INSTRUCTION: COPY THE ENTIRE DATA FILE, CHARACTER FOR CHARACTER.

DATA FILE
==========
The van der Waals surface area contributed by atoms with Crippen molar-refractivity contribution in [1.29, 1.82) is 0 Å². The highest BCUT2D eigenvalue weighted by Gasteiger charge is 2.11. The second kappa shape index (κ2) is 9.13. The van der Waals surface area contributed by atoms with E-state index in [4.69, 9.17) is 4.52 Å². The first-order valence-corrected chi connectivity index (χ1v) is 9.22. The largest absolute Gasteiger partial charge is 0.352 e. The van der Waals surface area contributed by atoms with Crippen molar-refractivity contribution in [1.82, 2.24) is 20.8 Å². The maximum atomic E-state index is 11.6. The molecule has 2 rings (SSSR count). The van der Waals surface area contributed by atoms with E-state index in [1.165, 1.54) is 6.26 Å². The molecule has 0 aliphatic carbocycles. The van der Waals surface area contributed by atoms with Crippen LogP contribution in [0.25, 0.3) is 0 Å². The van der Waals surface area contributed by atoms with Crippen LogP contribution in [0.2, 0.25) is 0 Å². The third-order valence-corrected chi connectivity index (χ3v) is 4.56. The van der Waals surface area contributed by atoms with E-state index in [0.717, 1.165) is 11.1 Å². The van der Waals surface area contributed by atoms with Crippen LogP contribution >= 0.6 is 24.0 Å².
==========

The van der Waals surface area contributed by atoms with Crippen molar-refractivity contribution in [1.29, 1.82) is 0 Å². The highest BCUT2D eigenvalue weighted by Gasteiger charge is 2.11. The second kappa shape index (κ2) is 9.13. The van der Waals surface area contributed by atoms with E-state index in [4.69, 9.17) is 4.52 Å². The first-order valence-corrected chi connectivity index (χ1v) is 9.22. The largest absolute Gasteiger partial charge is 0.352 e. The van der Waals surface area contributed by atoms with Crippen molar-refractivity contribution in [1.82, 2.24) is 20.8 Å². The maximum atomic E-state index is 11.6. The molecule has 2 rings (SSSR count). The van der Waals surface area contributed by atoms with E-state index in [1.165, 1.54) is 6.26 Å². The molecule has 0 aliphatic carbocycles. The van der Waals surface area contributed by atoms with Crippen LogP contribution in [0.25, 0.3) is 0 Å². The van der Waals surface area contributed by atoms with Crippen LogP contribution in [0.2, 0.25) is 0 Å². The third-order valence-corrected chi connectivity index (χ3v) is 4.56. The van der Waals surface area contributed by atoms with E-state index in [0.717, 1.165) is 11.1 Å². The van der Waals surface area contributed by atoms with Crippen LogP contribution >= 0.6 is 24.0 Å².